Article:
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Australia, New Zealand cautiously hopeful

WELLINGTON, New Zealand (Radio New Zealand International, Jan. 4, 2012) – Fiji’s interim foreign minister, Ratu Inoke Kubuabola, says Fiji is disappointed at what he calls the continued rhetoric of Australia and New Zealand over Fiji’s efforts to modernize the country.

[PIR editor’s note: Australian government has approached the new changes to Fiji’s policy as "a step in the right direction" with caution, although it remains ready to support Fiji in developing and executing elections in order to restore democracy to the country.]

The regime has again announced that it will lift the public emergency regulations, known as PER, from Saturday.

The decision has been welcomed by Australia and New Zealand, which say Fiji is at last responding to calls for the regulations’ lifting but add there is still a long way to go.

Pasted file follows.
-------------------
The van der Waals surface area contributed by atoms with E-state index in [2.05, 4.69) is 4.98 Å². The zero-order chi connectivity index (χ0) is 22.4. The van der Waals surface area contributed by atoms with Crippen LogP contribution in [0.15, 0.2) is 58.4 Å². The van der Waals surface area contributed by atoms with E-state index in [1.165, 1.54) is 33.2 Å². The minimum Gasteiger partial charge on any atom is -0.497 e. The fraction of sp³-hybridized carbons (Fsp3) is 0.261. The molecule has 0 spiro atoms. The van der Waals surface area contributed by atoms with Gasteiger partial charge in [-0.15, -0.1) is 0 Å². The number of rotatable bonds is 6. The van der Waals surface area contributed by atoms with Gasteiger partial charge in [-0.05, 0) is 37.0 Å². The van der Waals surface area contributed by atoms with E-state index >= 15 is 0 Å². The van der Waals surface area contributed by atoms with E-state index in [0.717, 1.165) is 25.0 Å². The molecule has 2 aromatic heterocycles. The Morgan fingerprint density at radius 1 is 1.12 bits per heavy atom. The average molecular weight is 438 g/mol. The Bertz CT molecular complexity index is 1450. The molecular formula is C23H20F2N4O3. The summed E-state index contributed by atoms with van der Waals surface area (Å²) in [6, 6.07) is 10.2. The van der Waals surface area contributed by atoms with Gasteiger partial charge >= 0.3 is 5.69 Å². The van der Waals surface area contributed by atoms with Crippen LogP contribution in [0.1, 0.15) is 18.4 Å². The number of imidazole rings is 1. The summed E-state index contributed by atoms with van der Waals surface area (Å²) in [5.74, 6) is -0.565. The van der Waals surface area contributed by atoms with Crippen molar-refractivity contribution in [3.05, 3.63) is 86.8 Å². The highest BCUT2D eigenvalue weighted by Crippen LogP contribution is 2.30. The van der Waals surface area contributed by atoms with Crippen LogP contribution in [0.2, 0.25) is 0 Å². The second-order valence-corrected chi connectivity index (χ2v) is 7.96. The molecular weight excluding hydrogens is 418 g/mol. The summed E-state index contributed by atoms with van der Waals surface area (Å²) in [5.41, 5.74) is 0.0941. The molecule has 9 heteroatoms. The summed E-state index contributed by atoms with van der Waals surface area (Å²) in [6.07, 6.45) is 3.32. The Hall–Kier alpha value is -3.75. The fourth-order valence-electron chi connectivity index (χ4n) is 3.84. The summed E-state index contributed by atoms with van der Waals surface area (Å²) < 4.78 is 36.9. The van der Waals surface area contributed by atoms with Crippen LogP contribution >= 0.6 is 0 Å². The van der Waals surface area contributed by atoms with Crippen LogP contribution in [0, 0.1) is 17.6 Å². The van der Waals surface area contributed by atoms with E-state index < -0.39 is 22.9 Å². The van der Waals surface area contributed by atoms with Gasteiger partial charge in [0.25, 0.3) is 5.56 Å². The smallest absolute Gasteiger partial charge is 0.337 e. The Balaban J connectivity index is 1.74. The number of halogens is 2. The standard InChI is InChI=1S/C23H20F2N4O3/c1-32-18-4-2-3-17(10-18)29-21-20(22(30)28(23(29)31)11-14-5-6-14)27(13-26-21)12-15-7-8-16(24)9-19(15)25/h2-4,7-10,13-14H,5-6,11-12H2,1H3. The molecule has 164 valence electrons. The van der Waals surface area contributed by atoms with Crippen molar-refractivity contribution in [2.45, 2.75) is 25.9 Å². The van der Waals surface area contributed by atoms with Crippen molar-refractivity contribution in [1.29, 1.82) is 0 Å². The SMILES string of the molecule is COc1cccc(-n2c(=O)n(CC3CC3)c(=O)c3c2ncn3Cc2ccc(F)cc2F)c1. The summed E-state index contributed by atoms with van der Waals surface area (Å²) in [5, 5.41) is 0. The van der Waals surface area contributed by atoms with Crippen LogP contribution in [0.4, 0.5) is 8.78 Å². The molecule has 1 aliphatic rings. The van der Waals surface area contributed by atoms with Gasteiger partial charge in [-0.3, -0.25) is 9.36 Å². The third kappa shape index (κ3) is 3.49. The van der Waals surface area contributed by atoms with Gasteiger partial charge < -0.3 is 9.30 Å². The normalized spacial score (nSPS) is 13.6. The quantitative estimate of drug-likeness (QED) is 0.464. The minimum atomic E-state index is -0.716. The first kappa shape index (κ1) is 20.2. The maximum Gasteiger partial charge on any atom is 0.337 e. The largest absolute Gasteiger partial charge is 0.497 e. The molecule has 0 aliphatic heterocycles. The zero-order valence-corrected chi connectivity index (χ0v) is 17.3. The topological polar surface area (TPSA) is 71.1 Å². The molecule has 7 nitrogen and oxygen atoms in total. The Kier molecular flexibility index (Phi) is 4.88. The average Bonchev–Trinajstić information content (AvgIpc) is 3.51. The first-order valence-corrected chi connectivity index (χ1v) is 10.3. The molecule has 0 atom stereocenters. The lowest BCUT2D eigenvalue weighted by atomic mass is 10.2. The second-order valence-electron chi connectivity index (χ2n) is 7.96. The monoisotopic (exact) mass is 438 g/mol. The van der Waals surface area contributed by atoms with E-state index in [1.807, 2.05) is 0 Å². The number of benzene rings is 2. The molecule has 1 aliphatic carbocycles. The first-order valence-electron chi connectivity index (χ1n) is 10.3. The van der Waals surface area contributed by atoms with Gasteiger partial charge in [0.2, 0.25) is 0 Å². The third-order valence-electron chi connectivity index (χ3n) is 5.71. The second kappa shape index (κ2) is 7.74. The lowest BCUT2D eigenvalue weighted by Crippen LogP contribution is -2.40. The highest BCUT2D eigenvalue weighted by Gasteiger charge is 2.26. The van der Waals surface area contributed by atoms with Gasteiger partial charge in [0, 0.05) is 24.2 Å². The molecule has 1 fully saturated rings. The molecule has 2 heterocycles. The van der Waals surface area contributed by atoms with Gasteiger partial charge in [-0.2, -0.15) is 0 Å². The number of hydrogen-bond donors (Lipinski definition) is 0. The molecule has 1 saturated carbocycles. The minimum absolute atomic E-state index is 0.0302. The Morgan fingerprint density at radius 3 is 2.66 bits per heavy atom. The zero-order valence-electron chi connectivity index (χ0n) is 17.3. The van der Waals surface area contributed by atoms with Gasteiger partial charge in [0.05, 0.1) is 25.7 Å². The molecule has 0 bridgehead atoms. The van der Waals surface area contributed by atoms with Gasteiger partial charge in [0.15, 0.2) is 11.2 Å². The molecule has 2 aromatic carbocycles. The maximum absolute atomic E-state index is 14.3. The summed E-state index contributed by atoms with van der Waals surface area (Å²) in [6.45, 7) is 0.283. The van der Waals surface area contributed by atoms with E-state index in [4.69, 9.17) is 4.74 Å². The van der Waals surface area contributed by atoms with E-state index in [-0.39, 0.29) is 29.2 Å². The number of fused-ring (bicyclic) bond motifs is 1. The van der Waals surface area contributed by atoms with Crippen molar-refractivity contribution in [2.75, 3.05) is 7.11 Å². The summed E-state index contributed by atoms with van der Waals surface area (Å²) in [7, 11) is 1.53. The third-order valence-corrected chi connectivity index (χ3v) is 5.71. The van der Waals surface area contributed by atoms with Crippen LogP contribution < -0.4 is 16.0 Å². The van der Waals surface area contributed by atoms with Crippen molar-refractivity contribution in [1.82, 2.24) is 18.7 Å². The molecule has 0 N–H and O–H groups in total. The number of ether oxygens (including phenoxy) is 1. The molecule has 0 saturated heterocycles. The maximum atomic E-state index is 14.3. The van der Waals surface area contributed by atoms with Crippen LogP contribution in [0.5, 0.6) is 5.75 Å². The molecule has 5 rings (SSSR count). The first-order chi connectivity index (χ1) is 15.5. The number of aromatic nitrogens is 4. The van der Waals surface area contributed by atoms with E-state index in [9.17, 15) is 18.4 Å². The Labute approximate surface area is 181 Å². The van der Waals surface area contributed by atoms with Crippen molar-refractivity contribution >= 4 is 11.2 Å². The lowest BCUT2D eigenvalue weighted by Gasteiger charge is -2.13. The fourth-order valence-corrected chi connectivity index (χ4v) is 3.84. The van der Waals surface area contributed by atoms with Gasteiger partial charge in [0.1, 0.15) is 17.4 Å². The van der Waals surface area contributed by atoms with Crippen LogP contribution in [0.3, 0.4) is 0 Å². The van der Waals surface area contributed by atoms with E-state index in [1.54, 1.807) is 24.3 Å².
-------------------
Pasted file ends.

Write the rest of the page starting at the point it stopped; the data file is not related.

Ratu Inoke says Fiji’s commitment to its Strategic Framework for Change is acknowledged by Pacific small island states, the Non-Aligned Movement and the Bali Democracy Forum.

[PIR editor’s note: Fiji Attorney-General Aiyaz Sayed-Khaiyoum has said the lifting of the emergency decree is part of Fiji’s move towards democracy and the drafting the new constitution. Removing restrictions allows for public consultations and discussions, at which time people will need to have larger meetings, over the planned voting. Fiji academic Brij Lal has welcomed the release of censorship and restrictions on public meetings, but also says that other government decrees have already been put in place that may take over for the restrictions enacted by the Public Emergency Regulations.]

The PER were imposed in 2009 after the appeal court ruled that Commodore Frank Bainimarama’s post-coup interim administration was illegal.

The regime repeatedly promised to lift the PER once its media decree was in place but failed to do so since imposing it 18 months ago.

Fiji has been seeking a lifting of the travel bans New Zealand has been enforcing since 2000 on those involved in the past two coups.

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